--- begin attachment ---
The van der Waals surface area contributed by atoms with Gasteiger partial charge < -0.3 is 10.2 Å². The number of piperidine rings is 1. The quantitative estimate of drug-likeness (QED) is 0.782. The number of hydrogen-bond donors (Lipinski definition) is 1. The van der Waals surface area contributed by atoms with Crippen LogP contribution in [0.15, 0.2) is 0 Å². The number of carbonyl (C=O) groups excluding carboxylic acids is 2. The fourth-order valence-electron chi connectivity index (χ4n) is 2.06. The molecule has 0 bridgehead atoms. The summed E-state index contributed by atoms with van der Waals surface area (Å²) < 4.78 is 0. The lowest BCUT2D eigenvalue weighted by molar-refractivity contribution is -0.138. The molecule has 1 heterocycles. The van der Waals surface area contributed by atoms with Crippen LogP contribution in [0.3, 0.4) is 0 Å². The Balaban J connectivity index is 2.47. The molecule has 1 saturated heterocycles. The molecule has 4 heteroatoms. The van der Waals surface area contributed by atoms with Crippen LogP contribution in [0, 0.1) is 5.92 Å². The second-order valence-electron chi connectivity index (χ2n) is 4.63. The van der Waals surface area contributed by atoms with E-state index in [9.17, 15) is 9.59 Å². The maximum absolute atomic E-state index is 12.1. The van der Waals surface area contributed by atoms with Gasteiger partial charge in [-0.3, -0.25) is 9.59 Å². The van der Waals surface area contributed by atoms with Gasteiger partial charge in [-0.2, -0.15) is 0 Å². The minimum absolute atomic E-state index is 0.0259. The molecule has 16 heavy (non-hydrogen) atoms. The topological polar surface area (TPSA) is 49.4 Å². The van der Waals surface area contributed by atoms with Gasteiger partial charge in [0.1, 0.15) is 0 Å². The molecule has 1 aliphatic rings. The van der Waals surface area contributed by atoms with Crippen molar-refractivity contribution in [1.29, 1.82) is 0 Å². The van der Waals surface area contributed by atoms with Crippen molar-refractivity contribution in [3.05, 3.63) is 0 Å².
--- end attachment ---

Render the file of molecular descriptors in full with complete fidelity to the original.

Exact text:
The van der Waals surface area contributed by atoms with Gasteiger partial charge < -0.3 is 10.2 Å². The number of piperidine rings is 1. The quantitative estimate of drug-likeness (QED) is 0.782. The number of hydrogen-bond donors (Lipinski definition) is 1. The van der Waals surface area contributed by atoms with Crippen LogP contribution in [0.15, 0.2) is 0 Å². The number of carbonyl (C=O) groups excluding carboxylic acids is 2. The fourth-order valence-electron chi connectivity index (χ4n) is 2.06. The molecule has 0 bridgehead atoms. The summed E-state index contributed by atoms with van der Waals surface area (Å²) < 4.78 is 0. The lowest BCUT2D eigenvalue weighted by molar-refractivity contribution is -0.138. The molecule has 1 heterocycles. The van der Waals surface area contributed by atoms with Crippen LogP contribution in [0.3, 0.4) is 0 Å². The Balaban J connectivity index is 2.47. The molecule has 1 saturated heterocycles. The molecule has 4 heteroatoms. The van der Waals surface area contributed by atoms with Crippen LogP contribution in [0, 0.1) is 5.92 Å². The second-order valence-electron chi connectivity index (χ2n) is 4.63. The van der Waals surface area contributed by atoms with E-state index in [9.17, 15) is 9.59 Å². The maximum absolute atomic E-state index is 12.1. The van der Waals surface area contributed by atoms with Gasteiger partial charge in [-0.3, -0.25) is 9.59 Å². The van der Waals surface area contributed by atoms with Gasteiger partial charge in [-0.2, -0.15) is 0 Å². The minimum absolute atomic E-state index is 0.0259. The molecule has 16 heavy (non-hydrogen) atoms. The topological polar surface area (TPSA) is 49.4 Å². The van der Waals surface area contributed by atoms with Gasteiger partial charge in [0.1, 0.15) is 0 Å². The molecule has 1 aliphatic rings. The van der Waals surface area contributed by atoms with Crippen molar-refractivity contribution in [1.29, 1.82) is 0 Å². The van der Waals surface area contributed by atoms with Crippen molar-refractivity contribution in [3.05, 3.63) is 0 Å².